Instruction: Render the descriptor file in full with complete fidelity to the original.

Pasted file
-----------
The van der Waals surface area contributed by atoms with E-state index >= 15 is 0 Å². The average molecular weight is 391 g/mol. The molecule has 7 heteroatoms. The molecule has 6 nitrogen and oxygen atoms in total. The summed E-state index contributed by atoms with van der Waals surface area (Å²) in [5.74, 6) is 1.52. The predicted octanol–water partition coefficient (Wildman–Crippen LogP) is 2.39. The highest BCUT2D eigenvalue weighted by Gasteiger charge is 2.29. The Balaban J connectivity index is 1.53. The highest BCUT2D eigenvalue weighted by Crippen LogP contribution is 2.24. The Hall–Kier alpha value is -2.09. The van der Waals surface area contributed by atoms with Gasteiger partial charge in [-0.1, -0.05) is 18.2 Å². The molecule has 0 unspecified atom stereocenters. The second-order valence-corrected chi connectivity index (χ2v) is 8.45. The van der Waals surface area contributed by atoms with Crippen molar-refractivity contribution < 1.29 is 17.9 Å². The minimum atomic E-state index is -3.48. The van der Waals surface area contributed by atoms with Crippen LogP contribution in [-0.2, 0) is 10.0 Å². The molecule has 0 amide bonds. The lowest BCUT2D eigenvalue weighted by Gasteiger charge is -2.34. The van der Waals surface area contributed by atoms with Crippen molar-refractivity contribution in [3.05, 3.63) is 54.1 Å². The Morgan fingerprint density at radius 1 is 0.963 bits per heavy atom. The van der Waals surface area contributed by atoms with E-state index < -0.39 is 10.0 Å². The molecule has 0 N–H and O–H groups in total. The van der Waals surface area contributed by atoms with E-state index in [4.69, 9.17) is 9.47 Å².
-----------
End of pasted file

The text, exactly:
The van der Waals surface area contributed by atoms with E-state index >= 15 is 0 Å². The average molecular weight is 391 g/mol. The molecule has 7 heteroatoms. The molecule has 6 nitrogen and oxygen atoms in total. The summed E-state index contributed by atoms with van der Waals surface area (Å²) in [5.74, 6) is 1.52. The predicted octanol–water partition coefficient (Wildman–Crippen LogP) is 2.39. The highest BCUT2D eigenvalue weighted by Gasteiger charge is 2.29. The Balaban J connectivity index is 1.53. The highest BCUT2D eigenvalue weighted by Crippen LogP contribution is 2.24. The Hall–Kier alpha value is -2.09. The van der Waals surface area contributed by atoms with Gasteiger partial charge in [-0.1, -0.05) is 18.2 Å². The molecule has 0 unspecified atom stereocenters. The second-order valence-corrected chi connectivity index (χ2v) is 8.45. The van der Waals surface area contributed by atoms with Crippen molar-refractivity contribution < 1.29 is 17.9 Å². The minimum atomic E-state index is -3.48. The van der Waals surface area contributed by atoms with Crippen LogP contribution in [-0.2, 0) is 10.0 Å². The molecule has 0 amide bonds. The lowest BCUT2D eigenvalue weighted by Gasteiger charge is -2.34. The van der Waals surface area contributed by atoms with Crippen molar-refractivity contribution in [3.05, 3.63) is 54.1 Å². The Morgan fingerprint density at radius 1 is 0.963 bits per heavy atom. The van der Waals surface area contributed by atoms with E-state index < -0.39 is 10.0 Å². The molecule has 0 N–H and O–H groups in total. The van der Waals surface area contributed by atoms with E-state index in [4.69, 9.17) is 9.47 Å².